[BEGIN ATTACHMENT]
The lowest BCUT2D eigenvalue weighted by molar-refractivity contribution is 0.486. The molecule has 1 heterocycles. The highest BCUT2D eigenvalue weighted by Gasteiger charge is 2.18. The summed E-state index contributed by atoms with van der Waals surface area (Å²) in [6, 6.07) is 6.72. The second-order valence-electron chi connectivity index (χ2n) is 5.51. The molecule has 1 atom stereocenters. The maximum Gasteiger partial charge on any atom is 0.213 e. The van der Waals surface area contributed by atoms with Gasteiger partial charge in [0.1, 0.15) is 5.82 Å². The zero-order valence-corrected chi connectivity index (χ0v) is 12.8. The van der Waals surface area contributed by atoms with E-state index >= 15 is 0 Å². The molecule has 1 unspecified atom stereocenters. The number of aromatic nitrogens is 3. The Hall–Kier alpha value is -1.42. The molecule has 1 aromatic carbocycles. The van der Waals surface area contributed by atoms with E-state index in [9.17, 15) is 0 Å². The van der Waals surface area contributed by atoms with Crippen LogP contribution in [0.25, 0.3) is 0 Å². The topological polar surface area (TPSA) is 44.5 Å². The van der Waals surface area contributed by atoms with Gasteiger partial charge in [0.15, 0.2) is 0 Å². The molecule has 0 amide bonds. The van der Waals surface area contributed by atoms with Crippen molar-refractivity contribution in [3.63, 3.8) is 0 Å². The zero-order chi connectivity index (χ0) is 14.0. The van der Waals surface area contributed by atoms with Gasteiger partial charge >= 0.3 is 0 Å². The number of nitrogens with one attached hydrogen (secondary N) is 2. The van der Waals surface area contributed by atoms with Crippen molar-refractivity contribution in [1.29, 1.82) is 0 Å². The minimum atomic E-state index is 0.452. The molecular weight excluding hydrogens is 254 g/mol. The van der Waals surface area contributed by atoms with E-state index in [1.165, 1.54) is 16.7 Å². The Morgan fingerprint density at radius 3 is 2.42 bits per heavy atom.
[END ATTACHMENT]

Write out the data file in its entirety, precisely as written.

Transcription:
The lowest BCUT2D eigenvalue weighted by molar-refractivity contribution is 0.486. The molecule has 1 heterocycles. The highest BCUT2D eigenvalue weighted by Gasteiger charge is 2.18. The summed E-state index contributed by atoms with van der Waals surface area (Å²) in [6, 6.07) is 6.72. The second-order valence-electron chi connectivity index (χ2n) is 5.51. The molecule has 1 atom stereocenters. The maximum Gasteiger partial charge on any atom is 0.213 e. The van der Waals surface area contributed by atoms with Gasteiger partial charge in [0.1, 0.15) is 5.82 Å². The zero-order valence-corrected chi connectivity index (χ0v) is 12.8. The van der Waals surface area contributed by atoms with E-state index >= 15 is 0 Å². The molecule has 1 unspecified atom stereocenters. The number of aromatic nitrogens is 3. The Hall–Kier alpha value is -1.42. The molecule has 1 aromatic carbocycles. The van der Waals surface area contributed by atoms with E-state index in [9.17, 15) is 0 Å². The van der Waals surface area contributed by atoms with Crippen LogP contribution in [0.25, 0.3) is 0 Å². The topological polar surface area (TPSA) is 44.5 Å². The van der Waals surface area contributed by atoms with Gasteiger partial charge in [0.15, 0.2) is 0 Å². The molecule has 0 amide bonds. The van der Waals surface area contributed by atoms with Crippen molar-refractivity contribution in [3.63, 3.8) is 0 Å². The zero-order chi connectivity index (χ0) is 14.0. The van der Waals surface area contributed by atoms with Gasteiger partial charge >= 0.3 is 0 Å². The number of nitrogens with one attached hydrogen (secondary N) is 2. The van der Waals surface area contributed by atoms with Crippen molar-refractivity contribution in [1.29, 1.82) is 0 Å². The minimum atomic E-state index is 0.452. The molecular weight excluding hydrogens is 254 g/mol. The van der Waals surface area contributed by atoms with E-state index in [1.165, 1.54) is 16.7 Å². The Morgan fingerprint density at radius 3 is 2.42 bits per heavy atom.